Support: MSVC 11 – 1.1, GCC **4.5** – 1.1, Clang 3.1 – 1.1

Argh! So close!

Why I am *NOT* using it:

Yarg, because of GCC 4.4. The 4.4 list includes a few platforms, but the main one to me is Marmalade. Every time I realize Marm is holding me back, it makes me want to investigate outright switching the GCC version bundled with it. For example a precompiled GCC 4.7.2 ARM compiler suite can be found over here:


And historically, Code Sorcery was a common place to grab precompiled GCC’s. Unfortunately, they’re behind a user login wall now. Bleh.


So meh.

An alternative? Nope!

During my time researching better ways to handle pointers to member functions, I stumbled across 2 things: Local scoped classed and Functors. The following is an unusual hack that seemed to work:

int main( int argc, char* argv[] ) {
	struct MyFunctor {
		void operator()( ) {
			printf( "My This Addr Yo: 0x%x\n", this );
	MyFunctor Me;

	return 0;

Unfortunately though, as it turns out, this is not supported in GCC 4.4. I’m not particularly sure where this support was added, but my best guess is alongside Lambda functions in GCC 4.5 (since it is lambda like).

Ha, this section was originally going to be about this as a useful compromise, but I guess it doesn’t actually work on 4.4. Ah well. 😀

C++ threads

Well I did this post some time ago.


But after doing a bit of digging, ironically I’m starting to think C++ threads may actually be available everywhere. Thread Local Storage is partially supported (no idea what’s missing) across all the compilers.

I dunno what I’m doing. Ha!

But anyway, there are still probably platform incompatibilities regarding threading. In a quick test, I saw TinyThread++ fail on QNX GCC, so some expected headers may be missing.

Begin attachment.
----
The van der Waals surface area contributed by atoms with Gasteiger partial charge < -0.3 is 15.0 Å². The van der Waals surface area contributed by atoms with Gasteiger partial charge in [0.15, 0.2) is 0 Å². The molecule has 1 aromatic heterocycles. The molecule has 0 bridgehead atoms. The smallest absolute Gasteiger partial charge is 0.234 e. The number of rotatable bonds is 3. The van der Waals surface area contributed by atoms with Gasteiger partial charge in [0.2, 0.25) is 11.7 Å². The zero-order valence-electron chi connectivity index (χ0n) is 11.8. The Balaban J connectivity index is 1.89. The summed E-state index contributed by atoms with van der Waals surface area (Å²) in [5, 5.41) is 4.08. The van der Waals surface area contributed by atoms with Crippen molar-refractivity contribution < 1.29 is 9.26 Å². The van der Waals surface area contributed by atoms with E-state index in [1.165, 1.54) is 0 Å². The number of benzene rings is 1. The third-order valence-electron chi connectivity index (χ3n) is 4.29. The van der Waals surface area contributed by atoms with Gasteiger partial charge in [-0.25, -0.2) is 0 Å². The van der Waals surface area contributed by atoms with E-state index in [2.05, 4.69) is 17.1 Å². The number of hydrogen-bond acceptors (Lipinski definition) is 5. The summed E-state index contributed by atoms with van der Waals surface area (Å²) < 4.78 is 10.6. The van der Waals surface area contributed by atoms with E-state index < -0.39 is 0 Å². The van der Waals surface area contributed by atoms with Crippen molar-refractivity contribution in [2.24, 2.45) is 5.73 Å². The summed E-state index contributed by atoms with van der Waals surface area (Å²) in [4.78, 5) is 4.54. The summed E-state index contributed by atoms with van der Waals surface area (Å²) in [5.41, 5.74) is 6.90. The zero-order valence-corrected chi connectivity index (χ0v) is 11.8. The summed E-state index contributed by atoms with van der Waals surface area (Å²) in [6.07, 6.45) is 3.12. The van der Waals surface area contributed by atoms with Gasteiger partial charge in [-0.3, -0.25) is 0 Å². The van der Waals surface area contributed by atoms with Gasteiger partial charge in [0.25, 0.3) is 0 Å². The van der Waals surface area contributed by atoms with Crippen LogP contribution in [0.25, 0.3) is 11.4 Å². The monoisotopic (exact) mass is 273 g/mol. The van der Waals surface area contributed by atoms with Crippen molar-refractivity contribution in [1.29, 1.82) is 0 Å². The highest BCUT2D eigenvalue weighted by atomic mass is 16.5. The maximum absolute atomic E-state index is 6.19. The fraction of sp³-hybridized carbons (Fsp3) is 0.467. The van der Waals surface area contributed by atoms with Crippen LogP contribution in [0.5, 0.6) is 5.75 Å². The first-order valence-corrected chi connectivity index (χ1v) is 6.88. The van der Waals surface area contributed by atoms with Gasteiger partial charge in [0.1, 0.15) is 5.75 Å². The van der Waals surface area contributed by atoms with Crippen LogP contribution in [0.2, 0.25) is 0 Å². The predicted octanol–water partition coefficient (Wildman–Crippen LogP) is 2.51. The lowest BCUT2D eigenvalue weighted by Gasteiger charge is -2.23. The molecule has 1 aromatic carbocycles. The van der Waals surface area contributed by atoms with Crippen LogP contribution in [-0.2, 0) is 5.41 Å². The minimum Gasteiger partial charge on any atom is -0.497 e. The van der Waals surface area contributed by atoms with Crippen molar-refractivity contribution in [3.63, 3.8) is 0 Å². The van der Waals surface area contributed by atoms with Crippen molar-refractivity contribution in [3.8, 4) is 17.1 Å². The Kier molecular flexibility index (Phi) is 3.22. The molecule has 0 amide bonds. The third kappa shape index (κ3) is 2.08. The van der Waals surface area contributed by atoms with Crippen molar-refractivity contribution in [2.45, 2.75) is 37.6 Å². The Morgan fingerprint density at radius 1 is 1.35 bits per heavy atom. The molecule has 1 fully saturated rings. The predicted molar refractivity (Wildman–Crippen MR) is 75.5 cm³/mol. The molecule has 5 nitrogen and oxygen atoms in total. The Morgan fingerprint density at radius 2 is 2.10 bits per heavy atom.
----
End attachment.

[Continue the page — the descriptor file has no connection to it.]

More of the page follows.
I use null pointers quite often, arguably too much even. The nullptr type was added to better formalize the usage of null pointers, and since I use them so much, I should be using it.


Unfortunately, ‘nullptr’ is only available as of GCC 4.6… yes 4.6. Clang and MSVC have supported it for a while.

R-Value References and std::move

This is a big improvement. Typically, classes always create and destroy temporary copies of classes. However, there are many many cases where a create->copy->destroy cycle is extremely wasteful. What would be better is if we could simply move the data to the copy, and let the husk of the original just die off. This right here is the missing link to maximizing a classes potential performance.

This feature has some of the most revisions of all the C++11 features, and has some sort of compatibility across all compilers.

GCC: 4.3 – **1.0**, 4.5 – 2.1, 4.6 – 3.0

MSVC: 11 – 2.1

Clang: Yes (ha)

So the potential problem child here is GCC again, with serious 2.1 support only available as of 4.5. That said however, 1.0 support is available as of GCC 4.3, so some research should be done to see how similar spec 1.0 is to it’s revisions. Seeing how the revision numbers are outright major versions (1.0, 2.1, 3.0), it is somewhat worry-some.

Spec 1.0: http://www.open-std.org/jtc1/sc22/wg21/docs/papers/2006/n2118.html

Spec 2.0: http://www.open-std.org/jtc1/sc22/wg21/docs/papers/2009/n2844.html

Spec 2.1: http://www.open-std.org/jtc1/sc22/wg21/docs/cwg_defects.html#1138

Spec 3.0: http://www.open-std.org/jtc1/sc22/wg21/docs/papers/2010/n3053.html

So when I find time, I need to look in to this.

Why I’m *NOT* using them:

One reason: I haven’t figured out what I can use yet. Haha. 😀

Raw and Unicode string literals

Raw strings are strings without the \n family of codes (R”Hey this is a backslash n: \n”). They also support a new syntax for inlining multiline strings as clean raw data (R”[\ … ]”). Unicode strings mean I can do u8″Blah blah” for a UTF-8 encoded string.

Spec 1.0: http://www.open-std.org/jtc1/sc22/wg21/docs/papers/2007/n2442.htm

Unfortunately MSVC lacks Unicode strings, and GCC added raw strings in GCC 4.5 (and MSVC in Nov 2012). So these are “almost” usable.

More I *CAN* use

These are notable features that fall within my minimum compiler support. However, they are things that I haven’t looked at closely enough to know how or what they do exactly.

  • Atomic Operations – 1.0
  • decltype – 1.0, 1.1
  • Initializer List (improvements) – (as of MSVC Nov 2012) 1.0
  • Variadic templates – (as of MSVC Nov 2012) 0.9, 1.0
  • Static Assert (well I need to use regular assert more too) – 1.0
  • Builtin type traits (may only be meaningful for virtuals, I dunno) – 1.0

And that’s all for now.